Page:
For now - and for the next few years - the F-35 Lightning II Joint Strike Fighter is the proverbial baby of the aerospace industry family.
Every first this infant aircraft design makes will be oood and ahhd over, simply by virtue of it being the baby. Even the cranky uncles (like me) will crack a smile.
And so it goes with the first lighting of the F-35s afterburner during a takeoff.This great piece written by my old colleague (okay, ex-boss) Graham Warwick describes the moment earlier this week that the F-35s 40,000lb-thrust monster of an engine went thermonuclear.
That being said, lighting an afterburner is one of the simplest tricks of the aerospace engineering profession, dating back to the dawn of the jet age in the 1950s. With the right tools, you can even try it at home. Just spray kerosene into a blast of super-heated air and watch what happens. (Okay, maybe dont.)
This whole show over the JSF is cute for now. But, just like a baby who grows into a toddler and eventually an adolescent, the enthusiasm for some of its personality quirks will fade. Some features may become downright annoying.
How will that afterburning engine of the JSF be appreciated in 15 or 20 years, I wonder?
It is sometimes said that the JSF is the last manned fighter to be built, and that may yet prove true, although the jury is still out.
But its arguably a lock that the F-35 will be the last fighter designed without regard to the rate of specific fuel consumption.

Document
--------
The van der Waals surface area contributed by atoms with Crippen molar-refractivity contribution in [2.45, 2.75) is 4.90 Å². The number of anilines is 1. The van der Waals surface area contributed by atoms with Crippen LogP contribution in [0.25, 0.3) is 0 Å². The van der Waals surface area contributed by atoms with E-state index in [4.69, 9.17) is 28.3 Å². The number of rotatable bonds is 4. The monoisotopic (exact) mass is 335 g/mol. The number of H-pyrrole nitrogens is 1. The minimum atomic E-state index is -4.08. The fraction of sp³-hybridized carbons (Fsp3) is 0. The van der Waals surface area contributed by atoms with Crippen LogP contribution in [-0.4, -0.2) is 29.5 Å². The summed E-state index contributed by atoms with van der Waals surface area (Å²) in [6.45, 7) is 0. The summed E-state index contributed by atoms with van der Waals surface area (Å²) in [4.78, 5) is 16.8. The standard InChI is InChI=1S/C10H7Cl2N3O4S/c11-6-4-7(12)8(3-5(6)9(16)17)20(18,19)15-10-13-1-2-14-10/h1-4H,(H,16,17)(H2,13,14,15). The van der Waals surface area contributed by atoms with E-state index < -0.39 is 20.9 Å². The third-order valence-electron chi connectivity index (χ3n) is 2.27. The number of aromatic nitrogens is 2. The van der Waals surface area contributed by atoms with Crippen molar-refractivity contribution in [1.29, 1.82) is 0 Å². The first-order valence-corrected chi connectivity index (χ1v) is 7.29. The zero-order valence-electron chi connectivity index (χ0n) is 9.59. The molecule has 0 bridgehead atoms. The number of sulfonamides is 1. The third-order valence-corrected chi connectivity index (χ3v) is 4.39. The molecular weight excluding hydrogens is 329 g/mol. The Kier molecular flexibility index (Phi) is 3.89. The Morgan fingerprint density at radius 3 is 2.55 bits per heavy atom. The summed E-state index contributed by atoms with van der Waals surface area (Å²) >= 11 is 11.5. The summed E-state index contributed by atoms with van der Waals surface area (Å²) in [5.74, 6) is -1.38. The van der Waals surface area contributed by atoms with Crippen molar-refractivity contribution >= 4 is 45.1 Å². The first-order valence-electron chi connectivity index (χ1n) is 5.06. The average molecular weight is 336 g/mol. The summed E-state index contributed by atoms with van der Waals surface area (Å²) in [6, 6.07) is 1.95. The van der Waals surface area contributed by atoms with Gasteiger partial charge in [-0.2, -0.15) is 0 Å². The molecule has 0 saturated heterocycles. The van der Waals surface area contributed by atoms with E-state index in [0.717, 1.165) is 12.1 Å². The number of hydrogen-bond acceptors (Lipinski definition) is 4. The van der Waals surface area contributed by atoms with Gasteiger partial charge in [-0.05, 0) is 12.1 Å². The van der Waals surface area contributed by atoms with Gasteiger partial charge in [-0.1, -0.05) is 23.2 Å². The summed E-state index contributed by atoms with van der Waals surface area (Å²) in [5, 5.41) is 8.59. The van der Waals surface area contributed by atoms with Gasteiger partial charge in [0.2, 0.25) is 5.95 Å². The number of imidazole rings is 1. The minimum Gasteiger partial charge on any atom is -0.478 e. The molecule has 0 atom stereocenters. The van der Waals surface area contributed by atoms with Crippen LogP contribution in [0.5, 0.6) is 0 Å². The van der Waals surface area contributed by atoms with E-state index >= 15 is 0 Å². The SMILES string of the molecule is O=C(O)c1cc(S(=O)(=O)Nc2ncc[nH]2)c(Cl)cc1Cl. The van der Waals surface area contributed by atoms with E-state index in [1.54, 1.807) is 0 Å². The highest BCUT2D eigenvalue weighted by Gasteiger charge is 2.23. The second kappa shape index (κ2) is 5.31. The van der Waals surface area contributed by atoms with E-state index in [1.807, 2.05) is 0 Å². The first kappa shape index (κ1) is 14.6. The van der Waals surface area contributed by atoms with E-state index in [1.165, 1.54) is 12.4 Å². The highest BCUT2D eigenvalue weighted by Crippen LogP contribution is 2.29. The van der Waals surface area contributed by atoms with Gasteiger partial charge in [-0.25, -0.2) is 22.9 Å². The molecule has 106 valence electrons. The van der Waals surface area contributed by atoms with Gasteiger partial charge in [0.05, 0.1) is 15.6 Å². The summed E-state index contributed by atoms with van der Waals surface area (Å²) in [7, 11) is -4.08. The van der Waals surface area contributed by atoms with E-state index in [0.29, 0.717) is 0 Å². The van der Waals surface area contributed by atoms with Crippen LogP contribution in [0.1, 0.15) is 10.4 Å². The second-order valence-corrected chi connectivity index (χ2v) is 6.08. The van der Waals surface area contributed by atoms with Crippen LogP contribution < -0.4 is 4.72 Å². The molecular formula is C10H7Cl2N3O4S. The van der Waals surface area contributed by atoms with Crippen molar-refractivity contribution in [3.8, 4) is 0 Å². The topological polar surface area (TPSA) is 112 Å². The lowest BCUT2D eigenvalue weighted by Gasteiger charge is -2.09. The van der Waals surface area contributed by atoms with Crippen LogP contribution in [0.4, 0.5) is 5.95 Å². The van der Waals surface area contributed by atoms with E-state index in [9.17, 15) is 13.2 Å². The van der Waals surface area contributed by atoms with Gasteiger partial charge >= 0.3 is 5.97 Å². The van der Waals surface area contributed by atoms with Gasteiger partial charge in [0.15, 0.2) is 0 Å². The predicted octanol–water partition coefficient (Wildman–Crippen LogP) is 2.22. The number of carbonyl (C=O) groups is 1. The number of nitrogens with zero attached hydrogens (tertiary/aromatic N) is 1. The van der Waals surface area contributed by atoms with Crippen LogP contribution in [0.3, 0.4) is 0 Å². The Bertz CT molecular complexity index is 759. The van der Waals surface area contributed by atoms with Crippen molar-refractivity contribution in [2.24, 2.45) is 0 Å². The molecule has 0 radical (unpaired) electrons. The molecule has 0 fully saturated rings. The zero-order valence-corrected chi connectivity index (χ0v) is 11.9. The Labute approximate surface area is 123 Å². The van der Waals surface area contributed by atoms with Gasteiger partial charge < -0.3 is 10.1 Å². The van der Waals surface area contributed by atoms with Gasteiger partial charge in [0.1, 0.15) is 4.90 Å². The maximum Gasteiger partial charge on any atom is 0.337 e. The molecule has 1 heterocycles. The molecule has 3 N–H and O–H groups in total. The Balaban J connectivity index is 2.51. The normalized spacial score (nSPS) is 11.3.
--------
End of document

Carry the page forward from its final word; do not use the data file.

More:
Two trends in aerial warfare are clear: gas-guzzlers are out and engine efficiency is in. Long-range strike, the object of the air forces current high-tech fixation, demands an aircraft that hoards gas like it was liquid gold. Super-speed will still be desirable, but for the first time speed will not be the over-riding criteria if it means damaging engine efficiency.
Shortly after Steves post, auditors at the Government Accountability Office released a report recommending the Pentagon revise its production schedule, reducing F-35 yearly buys.
GAO is recommending that DoD limit the annual production quantities to no more than 24 aircraft per year until each variants basic flying qualities have been demonstrated in flight testing now scheduled in the 2010 timeframe.
This comes after congressional backlash to an Air Force request for two of the still-experimental jets in the 2007 emergency wartime supplemental budget.
The Air Force wanted to buy the next-generation jets to replace an F-16 and an F-15 lost in combat overseas. But congressional watchdogs, including Sen. John McCain, argued that the planes wouldnt be ready for years, and should thus be excluded from the wartime bill.
Facing the funding denial on Capitol Hill, the Bush administration blinked, nixing the JSFs from the supplemental in amendments sent to Congress March 9. And as the estimated $623 billion program marches on, count on more budget tussles when the JSF bills come due.
(hat-tip to NC for the gouge)